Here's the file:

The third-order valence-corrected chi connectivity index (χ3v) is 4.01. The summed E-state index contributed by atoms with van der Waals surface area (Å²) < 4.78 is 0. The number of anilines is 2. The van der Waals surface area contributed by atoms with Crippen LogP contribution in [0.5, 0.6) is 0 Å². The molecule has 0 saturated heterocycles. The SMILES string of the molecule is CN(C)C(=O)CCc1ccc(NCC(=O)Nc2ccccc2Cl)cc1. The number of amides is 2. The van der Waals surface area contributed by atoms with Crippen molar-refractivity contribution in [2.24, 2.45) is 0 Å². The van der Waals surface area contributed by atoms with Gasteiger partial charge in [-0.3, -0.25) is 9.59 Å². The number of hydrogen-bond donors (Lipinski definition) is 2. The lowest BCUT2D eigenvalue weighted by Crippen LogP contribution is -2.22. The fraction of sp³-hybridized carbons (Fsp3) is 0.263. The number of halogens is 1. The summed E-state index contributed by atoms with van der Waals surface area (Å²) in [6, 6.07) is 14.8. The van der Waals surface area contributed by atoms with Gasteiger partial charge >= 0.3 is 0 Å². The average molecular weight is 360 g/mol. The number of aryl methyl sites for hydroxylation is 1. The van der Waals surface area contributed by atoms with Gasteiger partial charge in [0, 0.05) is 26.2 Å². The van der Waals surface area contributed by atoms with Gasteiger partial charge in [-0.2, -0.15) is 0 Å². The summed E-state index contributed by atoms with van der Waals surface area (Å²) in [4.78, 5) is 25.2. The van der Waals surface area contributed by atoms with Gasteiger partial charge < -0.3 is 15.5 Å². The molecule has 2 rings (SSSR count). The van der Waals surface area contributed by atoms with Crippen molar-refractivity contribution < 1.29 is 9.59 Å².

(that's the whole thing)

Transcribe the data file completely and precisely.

The third-order valence-corrected chi connectivity index (χ3v) is 4.01. The summed E-state index contributed by atoms with van der Waals surface area (Å²) < 4.78 is 0. The number of anilines is 2. The van der Waals surface area contributed by atoms with Crippen LogP contribution in [0.5, 0.6) is 0 Å². The molecule has 0 saturated heterocycles. The SMILES string of the molecule is CN(C)C(=O)CCc1ccc(NCC(=O)Nc2ccccc2Cl)cc1. The number of amides is 2. The van der Waals surface area contributed by atoms with Crippen molar-refractivity contribution in [2.24, 2.45) is 0 Å². The van der Waals surface area contributed by atoms with Gasteiger partial charge in [-0.3, -0.25) is 9.59 Å². The number of hydrogen-bond donors (Lipinski definition) is 2. The lowest BCUT2D eigenvalue weighted by Crippen LogP contribution is -2.22. The fraction of sp³-hybridized carbons (Fsp3) is 0.263. The number of halogens is 1. The summed E-state index contributed by atoms with van der Waals surface area (Å²) in [6, 6.07) is 14.8. The van der Waals surface area contributed by atoms with Gasteiger partial charge >= 0.3 is 0 Å². The average molecular weight is 360 g/mol. The number of aryl methyl sites for hydroxylation is 1. The van der Waals surface area contributed by atoms with Gasteiger partial charge in [0, 0.05) is 26.2 Å². The van der Waals surface area contributed by atoms with Gasteiger partial charge in [-0.2, -0.15) is 0 Å². The summed E-state index contributed by atoms with van der Waals surface area (Å²) in [4.78, 5) is 25.2. The van der Waals surface area contributed by atoms with Gasteiger partial charge < -0.3 is 15.5 Å². The molecule has 2 rings (SSSR count). The van der Waals surface area contributed by atoms with Crippen molar-refractivity contribution < 1.29 is 9.59 Å².